|| Home | Free Articles for Your Site | Submit an Article | Advertise | Link to Us | Search | Contact Us ||
OTHER ITA SITES:
How To Just Say No And Not To Take On Too Much
Practice saying no both at home and at work, whenever you�re asked to take on more than you know you can handle. Overextending yourself can be a hard habit to break, but it is an essential step in getting out of your own way so you can accomplish your life�s goals. You deserve time for yourself, and you must be responsible for ensuring your personal needs are met.
Here are 5 ways to learn to say �NO�:
1. �I�m not comfortable/don�t enjoy doing that.� Stick to your guns. If you�re asked to do something that seems wrong or a task you despise doing, don�t agree to it and explain why. This way you will be able to avoid repeat requests for the same thing.
2. �I can�t help right now, but ask me later.� Again, be honest with this statement. If you really do want to help out, but just don�t have the time when the request is made, let the person asking you know that you�d be happy to help out when you can. If possible, give them a specific availability, like tomorrow or next week, when you know you�ll be free. If they need the task done before then, they will find someone else.
3. �I have no experience with this type of task.� This is similar to stating you�re not the best person for the job, but more significant- at least for you. When you take on a task for someone else, you shouldn�t have to learn a whole new skill set just to complete one thing. However, if it�s something you were planning to learn anyway, you might want to take advantage of the opportunity to learn something new.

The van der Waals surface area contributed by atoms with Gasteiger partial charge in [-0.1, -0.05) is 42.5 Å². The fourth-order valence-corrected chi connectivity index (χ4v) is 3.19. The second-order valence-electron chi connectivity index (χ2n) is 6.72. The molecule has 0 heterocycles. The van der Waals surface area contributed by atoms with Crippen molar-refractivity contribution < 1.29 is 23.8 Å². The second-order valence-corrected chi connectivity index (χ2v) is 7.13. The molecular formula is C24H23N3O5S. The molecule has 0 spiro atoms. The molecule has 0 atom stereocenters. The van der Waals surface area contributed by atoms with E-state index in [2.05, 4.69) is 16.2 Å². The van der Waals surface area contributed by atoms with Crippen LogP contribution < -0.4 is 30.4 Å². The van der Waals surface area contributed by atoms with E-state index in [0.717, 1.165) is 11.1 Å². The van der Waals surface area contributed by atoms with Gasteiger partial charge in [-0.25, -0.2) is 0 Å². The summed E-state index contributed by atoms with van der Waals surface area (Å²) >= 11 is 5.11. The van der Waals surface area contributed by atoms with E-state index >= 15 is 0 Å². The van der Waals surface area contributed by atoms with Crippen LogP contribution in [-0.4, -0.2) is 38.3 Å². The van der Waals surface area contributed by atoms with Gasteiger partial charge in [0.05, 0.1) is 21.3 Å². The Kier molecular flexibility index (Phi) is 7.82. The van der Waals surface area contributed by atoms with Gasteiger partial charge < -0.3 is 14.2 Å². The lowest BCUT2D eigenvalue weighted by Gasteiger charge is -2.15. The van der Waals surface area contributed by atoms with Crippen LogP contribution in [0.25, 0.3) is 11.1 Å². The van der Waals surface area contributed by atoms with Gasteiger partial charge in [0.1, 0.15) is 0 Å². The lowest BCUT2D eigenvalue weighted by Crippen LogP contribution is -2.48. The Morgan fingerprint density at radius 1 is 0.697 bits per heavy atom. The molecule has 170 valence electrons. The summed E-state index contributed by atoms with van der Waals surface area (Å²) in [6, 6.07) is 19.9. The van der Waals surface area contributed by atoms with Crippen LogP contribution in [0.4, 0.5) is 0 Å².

4. �I know you want to [other person�s objective] but I can�t get away from [other commitment] right now.� This is a polite way to acknowledge the needs of the other person while refusing to overburden yourself. This can also open the opportunity to handle the root issue of the request in a way that is convenient for both of you.
5. �No, but...� If for whatever reason you can�t commit to a request, you can offer an alternative that would be beneficial to the situation. Perhaps you�re unable to perform the specific task requested, but there is another aspect of the project you would be able to help out with. Again, this leaves your options open without making you seem callous or unconcerned with whomever is making a request of you.
Arts and Crafts
Auto and Trucks
Business and Finance
Computers and Internet
Food and Drink
Gadgets and Gizmos
Kids and Teens
Music and Movies
Pets and Animals
Politics and Government
Recreation and Sports
Religion and Faith
Travel and Leisure
Travel Part B